XGitUrl: https://git.ucc.asn.au/?p=ipdf%2Fdocuments.git;a=blobdiff_plain;f=LitReviewDavid.tex;h=edd8b2b01b6e5be1dfa0eef4b1f16584fd79eba6;hp=e5ad1fe679ee6112f81e5ad99bf1e11174f3827e;hb=22d90ae18c3f51d42e646b8a5880aa3675c8c545;hpb=24e6b793cd84df7f985fe006623f8dc7fcbdb5d1
diff git a/LitReviewDavid.tex b/LitReviewDavid.tex
index e5ad1fe..edd8b2b 100644
 a/LitReviewDavid.tex
+++ b/LitReviewDavid.tex
@@ 1,6 +1,7 @@
\documentclass[a4paper,10pt]{article}
\usepackage[utf8]{inputenc}
\usepackage{hyperref}
+\usepackage{graphicx}
%opening
\title{Literature Review}
@@ 19,6 +20,9 @@ could be passed on from person to person without them ever meeting.
And thus the document was born.
Traditionally, documents have been static: just marks on paper, but with the advent of computers many more possibilities open up.
+
+\section{Document Formats}
+
Most existing document formats  such as the venerable PostScript and PDF  are, however, designed to imitate
existing paper documents, largely to allow for easy printing. In order to truly take advantage of the possibilities operating in the digital
domain opens up to us, we must look to new formats.
@@ 67,68 +71,34 @@ API like \texttt{OpenGL}\cite{openglspec}.
More complex shapes like B\'ezier curves can be rendered by combining the use of bitmapped textures (possibly using signeddistance
fields\cite{leymarie1992fast}\cite{frisken2000adaptively}\cite{green2007improved}) with polygons approximating the curve's shape\cite{loop2005resolution}\cite{loop2007rendering}.
Indeed, there are several implementations of these vector graphics

\emph{GPU Rendering}\cite{loop2005resolution}, OpenVG implementation on GLES: \cite{oh2007implementation},
\cite{robart2009openvg}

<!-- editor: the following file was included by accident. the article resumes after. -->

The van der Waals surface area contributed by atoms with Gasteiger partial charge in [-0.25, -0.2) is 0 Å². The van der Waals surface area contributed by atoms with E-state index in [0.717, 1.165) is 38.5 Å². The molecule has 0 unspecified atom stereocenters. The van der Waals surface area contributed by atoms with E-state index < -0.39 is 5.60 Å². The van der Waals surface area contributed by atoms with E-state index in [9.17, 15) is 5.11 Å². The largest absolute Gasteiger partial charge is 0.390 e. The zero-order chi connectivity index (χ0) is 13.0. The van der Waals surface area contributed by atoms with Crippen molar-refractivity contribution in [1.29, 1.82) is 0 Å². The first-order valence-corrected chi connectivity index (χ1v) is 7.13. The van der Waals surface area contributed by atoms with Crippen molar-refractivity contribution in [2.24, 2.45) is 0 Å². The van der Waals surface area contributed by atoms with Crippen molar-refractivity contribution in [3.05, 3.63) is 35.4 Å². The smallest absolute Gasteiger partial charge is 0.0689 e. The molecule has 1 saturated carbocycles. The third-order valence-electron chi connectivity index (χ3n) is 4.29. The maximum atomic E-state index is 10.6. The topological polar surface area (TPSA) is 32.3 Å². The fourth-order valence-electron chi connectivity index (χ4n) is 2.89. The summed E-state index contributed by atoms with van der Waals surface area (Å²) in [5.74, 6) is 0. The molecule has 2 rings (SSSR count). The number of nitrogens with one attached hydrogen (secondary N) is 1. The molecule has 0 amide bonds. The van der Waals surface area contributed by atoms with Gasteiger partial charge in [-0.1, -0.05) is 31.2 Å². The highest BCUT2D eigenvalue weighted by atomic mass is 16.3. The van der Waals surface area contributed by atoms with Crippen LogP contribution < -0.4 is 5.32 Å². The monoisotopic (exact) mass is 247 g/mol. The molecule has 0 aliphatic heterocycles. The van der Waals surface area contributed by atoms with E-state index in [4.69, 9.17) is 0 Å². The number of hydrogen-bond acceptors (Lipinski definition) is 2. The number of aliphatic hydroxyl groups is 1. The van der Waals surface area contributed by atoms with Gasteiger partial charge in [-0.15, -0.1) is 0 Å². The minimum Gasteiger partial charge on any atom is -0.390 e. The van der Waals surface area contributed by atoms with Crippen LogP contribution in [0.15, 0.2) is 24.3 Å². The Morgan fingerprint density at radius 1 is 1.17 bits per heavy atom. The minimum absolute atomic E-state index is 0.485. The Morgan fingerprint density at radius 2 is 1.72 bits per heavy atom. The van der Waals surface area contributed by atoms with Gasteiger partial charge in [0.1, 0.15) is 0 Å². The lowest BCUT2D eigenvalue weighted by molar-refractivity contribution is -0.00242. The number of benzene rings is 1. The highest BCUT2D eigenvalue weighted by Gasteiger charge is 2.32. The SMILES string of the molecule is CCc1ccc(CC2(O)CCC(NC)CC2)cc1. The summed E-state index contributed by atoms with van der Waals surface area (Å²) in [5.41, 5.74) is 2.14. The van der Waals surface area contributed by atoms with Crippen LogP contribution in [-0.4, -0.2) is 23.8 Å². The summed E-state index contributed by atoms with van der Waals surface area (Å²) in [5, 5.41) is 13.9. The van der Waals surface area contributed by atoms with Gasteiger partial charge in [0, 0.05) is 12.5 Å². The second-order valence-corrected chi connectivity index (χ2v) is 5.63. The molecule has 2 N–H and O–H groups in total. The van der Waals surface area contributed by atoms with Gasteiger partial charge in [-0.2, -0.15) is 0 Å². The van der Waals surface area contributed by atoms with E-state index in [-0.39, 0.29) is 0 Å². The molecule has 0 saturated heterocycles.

\emph{Existing implementations of document format rendering}

\subsection{Xr: Crossdevice Rendering for Vector Graphics\cite{worth2003xr}}

Xr (now known as Cairo) is an implementation of the PDF v1.4 rendering model,
independent of the PDF or PostScript file formats, and is now widely used
as a rendering API. In this paper, Worth and Packard describe the PDF v1.4 rendering
model, and their PostScriptderived API for it.

The PDF v1.4 rendering model is based on the original PostScript model, based around
a set of \emph{paths} (and other objects, such as raster images) each made up of lines
and B\'{e}zier curves, which are transformed by the ``Current Transformation Matrix.''
Paths can be \emph{filled} in a number of ways, allowing for different handling of selfintersecting
paths, or can have their outlines \emph{stroked}.
Furthermore, paths can be painted with RGB colours and/or patterns derived from either
previously rendered objects or external raster images.
PDF v1.4 extends this to provide, amongst other features, support for layering paths and
objects using PorterDuff compositing\cite{porter1984compositing}, giving each painted path
the option of having an $\alpha$ value and a choice of any of the PorterDuff compositing
methods.

The Cairo library approximates the rendering of some objects (particularly curved objects
such as splines) with a set of polygons. An \texttt{XrSetTolerance} function allows the user
of the library to set an upper bound on the approximation error in fractions of device pixels,
providing a tradeoff between rendering quality and performance. The library developers found
that setting the tolerance to greater than $0.1$ device pixels resulted in errors visible to the